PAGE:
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Six-Party Talks to Continue till Friday
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The ongoing six-party talks on the Korean Peninsular nuke issue have been extended to Friday with a "new consensus" achieved after intense negotiations.

"The six chief negotiators agreed to continue the talks on Thursday and Friday," Chinese Foreign Ministry spokesperson Jiang Yu told reporters on Wednesday evening.

"We feel it is worth continuing these discussions," Assistant US Secretary of State Christopher Hill told reporters late Wednesday.

Formally known as the second phase of the fifth round since 2003, the talks resumed on Monday after a 13-month suspension and bring together China, the Democratic People's Republic of Korea (DPRK), the United States, the Republic of Korea, Japan and Russia. 

"New consensus has been reached in the resumed talks thanks to all parties' arduous efforts," Chinese Foreign Minister Li Zhaoxing said in a meeting with all six chief negotiators Wednesday afternoon.

The fresh consensus, as Li announced, included all parties reiterating the implementation of the September joint statement, a peaceful resolution of the nuclear issue on the Korean Peninsula through dialogue and the adherence to a common vision of a nuclear-free Korean Peninsula.

The ongoing talks focused on the implementation of the joint statement in September 2005.

Under this joint statement, the DPRK would abandon its nuclear program and receive economic aid and security guarantees.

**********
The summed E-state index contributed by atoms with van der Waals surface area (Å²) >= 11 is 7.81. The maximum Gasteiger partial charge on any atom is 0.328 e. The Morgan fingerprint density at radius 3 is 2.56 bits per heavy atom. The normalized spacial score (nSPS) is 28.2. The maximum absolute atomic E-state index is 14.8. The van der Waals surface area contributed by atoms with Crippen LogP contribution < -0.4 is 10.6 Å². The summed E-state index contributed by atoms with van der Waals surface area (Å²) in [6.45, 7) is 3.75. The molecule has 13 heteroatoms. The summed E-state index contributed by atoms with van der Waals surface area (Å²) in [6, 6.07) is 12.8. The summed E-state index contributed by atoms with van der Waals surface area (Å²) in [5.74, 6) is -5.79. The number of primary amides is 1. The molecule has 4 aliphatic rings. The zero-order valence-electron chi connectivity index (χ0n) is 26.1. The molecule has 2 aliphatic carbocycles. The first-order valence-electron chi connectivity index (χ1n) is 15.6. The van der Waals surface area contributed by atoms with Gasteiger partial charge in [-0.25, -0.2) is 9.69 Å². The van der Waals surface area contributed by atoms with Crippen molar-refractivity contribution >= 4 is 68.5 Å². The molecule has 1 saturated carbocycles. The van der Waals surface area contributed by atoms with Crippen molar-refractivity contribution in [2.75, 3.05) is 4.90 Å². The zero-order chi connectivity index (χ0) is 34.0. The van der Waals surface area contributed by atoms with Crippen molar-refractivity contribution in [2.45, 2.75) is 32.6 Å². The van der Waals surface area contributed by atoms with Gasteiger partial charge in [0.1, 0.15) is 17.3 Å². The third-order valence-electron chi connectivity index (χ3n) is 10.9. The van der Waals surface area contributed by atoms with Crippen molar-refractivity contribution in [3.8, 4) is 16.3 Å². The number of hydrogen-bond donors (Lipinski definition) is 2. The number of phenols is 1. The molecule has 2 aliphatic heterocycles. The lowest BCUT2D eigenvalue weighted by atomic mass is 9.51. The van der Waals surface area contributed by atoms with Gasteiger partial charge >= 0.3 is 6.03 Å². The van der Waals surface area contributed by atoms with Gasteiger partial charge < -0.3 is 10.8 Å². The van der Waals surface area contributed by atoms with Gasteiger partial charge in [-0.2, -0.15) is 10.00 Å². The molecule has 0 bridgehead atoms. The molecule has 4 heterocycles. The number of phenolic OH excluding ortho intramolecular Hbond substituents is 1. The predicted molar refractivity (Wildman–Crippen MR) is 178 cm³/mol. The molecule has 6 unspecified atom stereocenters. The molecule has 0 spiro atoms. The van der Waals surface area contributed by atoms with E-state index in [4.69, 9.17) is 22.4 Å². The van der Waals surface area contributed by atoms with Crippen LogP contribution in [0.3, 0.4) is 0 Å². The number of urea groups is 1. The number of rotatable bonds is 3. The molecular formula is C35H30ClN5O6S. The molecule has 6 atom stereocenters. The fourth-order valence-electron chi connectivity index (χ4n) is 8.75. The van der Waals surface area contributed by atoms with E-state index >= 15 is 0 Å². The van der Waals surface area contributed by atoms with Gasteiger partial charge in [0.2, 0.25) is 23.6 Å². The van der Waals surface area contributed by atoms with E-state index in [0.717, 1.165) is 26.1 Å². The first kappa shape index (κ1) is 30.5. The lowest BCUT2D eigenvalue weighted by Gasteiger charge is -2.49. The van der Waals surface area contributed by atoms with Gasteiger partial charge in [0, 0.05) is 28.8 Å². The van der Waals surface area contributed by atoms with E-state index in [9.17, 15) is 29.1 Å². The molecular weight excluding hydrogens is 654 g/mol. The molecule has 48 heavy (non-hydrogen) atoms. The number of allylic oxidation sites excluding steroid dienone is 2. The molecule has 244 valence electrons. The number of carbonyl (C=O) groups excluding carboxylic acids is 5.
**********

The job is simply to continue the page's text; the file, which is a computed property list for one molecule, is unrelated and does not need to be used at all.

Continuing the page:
On Wednesday, several one-on-one meetings were held, including a "lengthy meeting" between Hill and his DPRK counterpart Kim Kye-gwan.

On the sidelines of the six-party talks, US treasury officials and their DPRK counterparts held their second day of financial negotiations, with progress looking hopeful.

"I thought the meeting was business-like and useful," Daniel Glaser, Deputy Assistant Secretary of the US Treasury Department's, told reporters Wednesday night at the hotel.

Glaser, who is leading the US delegation, held five-hour talks with President of the DPRK's Foreign Trade Bank O Kwang Chol in the DPRK embassy Wednesday.

No details of the talks were released, but Glaser stressed the DPRK should "underline the concerns of the international financial society."

"We also discussed the possibility of meeting next month, perhaps in New York," he said, confirming his delegation will return home tomorrow.

Financial sanctions imposed on the DPRK remain a key stumbling block stalling the six-party talks.

The two-day negotiations between the DRPK and the United States are a "positive sign" of improvement in bilateral relations, spokesperson Jiang Yu said.

"It is not quite possible for this-phase talks to achieve significant breakthrough, but minor achievements may be likely," said Jin Linbo, a researcher with China Institute of International Studies.

"Certainly we are talking about much more than just agreeing on things on paper," Hill said. "We were discussing actual development on the ground. Whether we are successful at the end of the week, time will tell."

On Thursday, Hill will meet again with his DPRK counterpart.

(Xinhua News Agency December 21, 2006)

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